The Sleepover Set Up: 3 Ways to Keep Your Child’s Friends Safe

They make you laugh and they make you cry; and if your hair isn’t graying, you’re pulling your hair out. But, the good times far outweigh the bad. Having children has been a blessing. Who knew how much you could love someone that can act like a tipsy undergrad when they’re cranky, right?

Making sure your kiddos are well-groomed, well-fed and well-loved is what it means to be a good parent. When you bring other kids into the mix, even if for just a night, everything can start to feel a little hairy.

Taking care of your own children is one thing, but watching over other people’s children is something else entirely, even if just for a night. When your kid comes up to asking to have a sleepover for their birthday, you can feel your body suddenly break into a cold sweat. “A sleepover?” You ask. “Wouldn’t you rather go to the movies instead with a buddy?”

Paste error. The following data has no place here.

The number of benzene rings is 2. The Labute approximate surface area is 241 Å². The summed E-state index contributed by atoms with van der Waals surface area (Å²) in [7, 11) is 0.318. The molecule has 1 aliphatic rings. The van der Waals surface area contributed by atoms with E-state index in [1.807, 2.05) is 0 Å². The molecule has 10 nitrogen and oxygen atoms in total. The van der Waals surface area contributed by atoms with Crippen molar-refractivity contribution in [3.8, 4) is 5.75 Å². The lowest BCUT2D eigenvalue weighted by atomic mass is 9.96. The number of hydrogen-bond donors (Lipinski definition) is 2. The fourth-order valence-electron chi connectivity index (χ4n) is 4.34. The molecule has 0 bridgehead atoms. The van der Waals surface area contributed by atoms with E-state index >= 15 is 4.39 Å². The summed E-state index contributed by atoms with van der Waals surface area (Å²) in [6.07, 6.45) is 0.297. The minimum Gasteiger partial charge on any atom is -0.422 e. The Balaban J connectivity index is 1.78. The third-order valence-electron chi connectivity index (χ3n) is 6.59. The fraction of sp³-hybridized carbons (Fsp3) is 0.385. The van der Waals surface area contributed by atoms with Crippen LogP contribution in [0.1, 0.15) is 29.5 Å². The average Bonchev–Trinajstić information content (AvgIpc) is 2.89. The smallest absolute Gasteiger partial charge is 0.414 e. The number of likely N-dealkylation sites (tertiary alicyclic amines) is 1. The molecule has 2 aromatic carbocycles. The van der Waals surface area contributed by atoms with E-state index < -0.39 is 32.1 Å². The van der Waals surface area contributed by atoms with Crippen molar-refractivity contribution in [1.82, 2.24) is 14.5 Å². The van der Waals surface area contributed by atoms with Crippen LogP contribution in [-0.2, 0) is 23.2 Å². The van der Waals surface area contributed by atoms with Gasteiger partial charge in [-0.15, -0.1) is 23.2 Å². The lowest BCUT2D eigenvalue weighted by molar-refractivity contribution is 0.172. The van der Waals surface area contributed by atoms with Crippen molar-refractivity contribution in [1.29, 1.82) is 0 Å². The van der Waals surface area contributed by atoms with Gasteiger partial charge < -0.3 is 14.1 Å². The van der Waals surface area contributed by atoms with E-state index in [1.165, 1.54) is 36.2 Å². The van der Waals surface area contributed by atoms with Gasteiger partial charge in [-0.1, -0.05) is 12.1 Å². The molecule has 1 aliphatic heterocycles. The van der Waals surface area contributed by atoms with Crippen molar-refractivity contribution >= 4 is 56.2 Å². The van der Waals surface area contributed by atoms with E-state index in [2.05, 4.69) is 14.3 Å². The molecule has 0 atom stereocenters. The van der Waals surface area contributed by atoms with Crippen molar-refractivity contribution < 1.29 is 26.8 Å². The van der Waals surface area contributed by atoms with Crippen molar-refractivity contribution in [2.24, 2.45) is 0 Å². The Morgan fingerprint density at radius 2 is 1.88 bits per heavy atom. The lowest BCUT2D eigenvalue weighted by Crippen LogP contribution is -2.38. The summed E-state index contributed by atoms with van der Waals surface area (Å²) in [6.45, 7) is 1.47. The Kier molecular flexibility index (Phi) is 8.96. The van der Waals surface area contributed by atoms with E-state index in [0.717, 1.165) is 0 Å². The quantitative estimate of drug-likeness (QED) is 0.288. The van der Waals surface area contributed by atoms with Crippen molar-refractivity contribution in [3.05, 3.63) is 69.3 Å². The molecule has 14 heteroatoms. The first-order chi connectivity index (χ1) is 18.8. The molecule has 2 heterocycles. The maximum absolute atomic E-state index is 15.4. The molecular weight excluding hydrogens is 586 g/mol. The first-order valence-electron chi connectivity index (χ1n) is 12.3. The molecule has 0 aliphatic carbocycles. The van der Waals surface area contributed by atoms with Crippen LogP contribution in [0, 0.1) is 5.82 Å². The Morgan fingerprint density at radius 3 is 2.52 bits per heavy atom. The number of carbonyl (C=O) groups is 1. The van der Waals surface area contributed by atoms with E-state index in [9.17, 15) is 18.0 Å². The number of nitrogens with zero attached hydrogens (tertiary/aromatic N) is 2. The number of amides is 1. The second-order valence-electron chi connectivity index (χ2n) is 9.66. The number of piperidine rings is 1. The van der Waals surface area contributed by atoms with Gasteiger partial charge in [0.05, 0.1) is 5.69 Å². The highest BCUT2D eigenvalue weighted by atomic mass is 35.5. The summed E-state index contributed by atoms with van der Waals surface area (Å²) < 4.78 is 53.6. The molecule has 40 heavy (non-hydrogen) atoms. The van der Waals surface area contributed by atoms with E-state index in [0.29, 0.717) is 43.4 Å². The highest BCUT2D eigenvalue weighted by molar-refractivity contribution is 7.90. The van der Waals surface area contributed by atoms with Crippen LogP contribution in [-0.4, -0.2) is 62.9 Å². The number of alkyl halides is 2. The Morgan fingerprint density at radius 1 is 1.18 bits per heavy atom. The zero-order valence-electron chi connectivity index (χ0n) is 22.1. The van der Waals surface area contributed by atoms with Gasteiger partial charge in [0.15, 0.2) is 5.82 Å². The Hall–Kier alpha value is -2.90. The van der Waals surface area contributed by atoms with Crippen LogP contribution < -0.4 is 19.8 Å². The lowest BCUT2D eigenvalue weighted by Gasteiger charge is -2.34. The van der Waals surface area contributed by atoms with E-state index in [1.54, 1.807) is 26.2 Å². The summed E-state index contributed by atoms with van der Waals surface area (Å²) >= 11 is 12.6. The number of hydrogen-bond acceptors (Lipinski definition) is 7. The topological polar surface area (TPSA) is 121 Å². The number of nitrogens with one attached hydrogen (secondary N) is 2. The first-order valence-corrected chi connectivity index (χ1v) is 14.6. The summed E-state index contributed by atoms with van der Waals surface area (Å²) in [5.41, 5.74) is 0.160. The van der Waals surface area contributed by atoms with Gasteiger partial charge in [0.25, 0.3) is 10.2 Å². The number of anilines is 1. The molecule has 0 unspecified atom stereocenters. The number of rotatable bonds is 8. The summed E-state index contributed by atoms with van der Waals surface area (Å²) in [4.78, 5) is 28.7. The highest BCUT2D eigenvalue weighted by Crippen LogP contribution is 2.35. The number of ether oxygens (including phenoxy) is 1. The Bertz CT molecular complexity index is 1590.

Nope, they wouldn’t. Being the good parent that you are, you agree to the sleepover. Okay, so how do you prepare for a children’s sleepover?

Here are three ways to keep the little ones safe and having fun at your child’s next sleepover.

Chat Up the Parents

Before hosting the sleepover, call your child’s friend’s parents to discuss food allergies, nighttime routines and entertainment. Is their child allowed to see that latest installment of that hot new dystopic, or, are they only allowed to watch Disney? Can they eat peanuts, or do all nut provisions need to be removed from the house?